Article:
Western banks have lost billions of dollars from their exposure to U.S. subprime loans, and cash-rich sovereign wealth funds have been stepping in to help them boost their capital. Last month the Abu Dhabi Investment Authority, the sovereign investment fund of the Gulf Arab state, acquired a 4.9 percent stake in Citigroup Inc., the nation's largest bank, for $7.5 billion.

UBS said it attracted about 30 billion francs in new money from clients in October and November. Ensuring a strong capital base will allow the bank to continue to make acquisitions to further expand its wealth management business, when such opportunities arise, UBS Chairman Marcel Ospel told a conference call.

"Our losses in the U.S. mortgage securities market are substantial, but could have been absorbed by our earnings and capital base," Ospel said in a statement.

"The write-downs and capital raising represent a dramatic U-turn from guidance given by Chief Financial Officer Marco Suter just three weeks ago," said analysts Matthew Clark and Vasco Moreono of Keefe, Bruyette & Woods Ltd.

The fact that the capital-raising outweighs the write-down makes it appear that UBS is trying to draw a line under its subprime woes, Clark and Moreono said.

UBS shares gained 2.4 percent to 58.55 francs ($51.90) in Zurich.

__

Associated Press writer Balz Bruppacher in Bern contributed to this report.

URL: http://www.msnbc.msn.com/id/22178391/

For those of you keeping score at home, we are over $35 Billion and counting... For some perspective, in the last quarter there was somewhere around $10 Billion in new loans originated...

JB
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Ed Cage

Why Citi May Need a Merger 

The financial-services giant may need to pair up with another bank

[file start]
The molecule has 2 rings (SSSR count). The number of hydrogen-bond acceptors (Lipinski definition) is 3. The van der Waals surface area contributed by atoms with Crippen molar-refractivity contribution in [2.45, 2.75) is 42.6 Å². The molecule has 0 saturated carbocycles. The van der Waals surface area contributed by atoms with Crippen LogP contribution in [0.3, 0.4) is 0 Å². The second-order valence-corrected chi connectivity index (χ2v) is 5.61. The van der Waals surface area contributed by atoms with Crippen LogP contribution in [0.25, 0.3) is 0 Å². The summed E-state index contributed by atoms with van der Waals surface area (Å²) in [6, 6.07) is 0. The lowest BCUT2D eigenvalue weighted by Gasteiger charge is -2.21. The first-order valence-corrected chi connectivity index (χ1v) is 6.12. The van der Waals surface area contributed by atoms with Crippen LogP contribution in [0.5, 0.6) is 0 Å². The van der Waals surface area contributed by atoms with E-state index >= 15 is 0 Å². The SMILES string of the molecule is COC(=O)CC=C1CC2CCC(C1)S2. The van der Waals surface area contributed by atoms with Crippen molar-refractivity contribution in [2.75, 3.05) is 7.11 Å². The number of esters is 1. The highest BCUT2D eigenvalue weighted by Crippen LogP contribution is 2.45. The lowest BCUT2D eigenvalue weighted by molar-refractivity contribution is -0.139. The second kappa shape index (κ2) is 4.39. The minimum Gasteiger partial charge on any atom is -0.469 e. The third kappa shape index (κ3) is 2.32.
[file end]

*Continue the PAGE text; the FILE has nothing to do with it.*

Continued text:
by Steve Rosenbush

As Citigroup (C) nears a decision on its new chief, it's becoming increasingly clear that the financial-services giant will present severe challenges for any executive. The latest development came on Dec. 10, when one research analyst said it will take years for Citigroup to recover from its billions of dollars in losses in the credit market and that it may even need to merge with a stronger partner to mend its balance sheet.

The company's writedowns (BusinessWeek.com, 11/13/07)—$6.5 billion in the third quarter and $8 billion to $11 billion in the fourth—prompted the resignation of Chief Executive Charles O. Prince III last month. David Hendler, a senior analyst at CreditSights, now says that such writedowns may put Citi in "a precarious position in terms of capital levels." The result, he wrote in a research report, is that "the company could have to consider options ranging from dividend cuts to major asset/business unit sales, and/or a full-scale breakup or even potentially M&A with a stronger bank."
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Submitted by
Ed Cage / ecagetx@tx.rr.com / 972-596-4363
 

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Goldman Sachs
We'll bite!

We bought Litton, (for an, "UNDISCLOSED" amount)

We'll buy ANYTHING!!!!!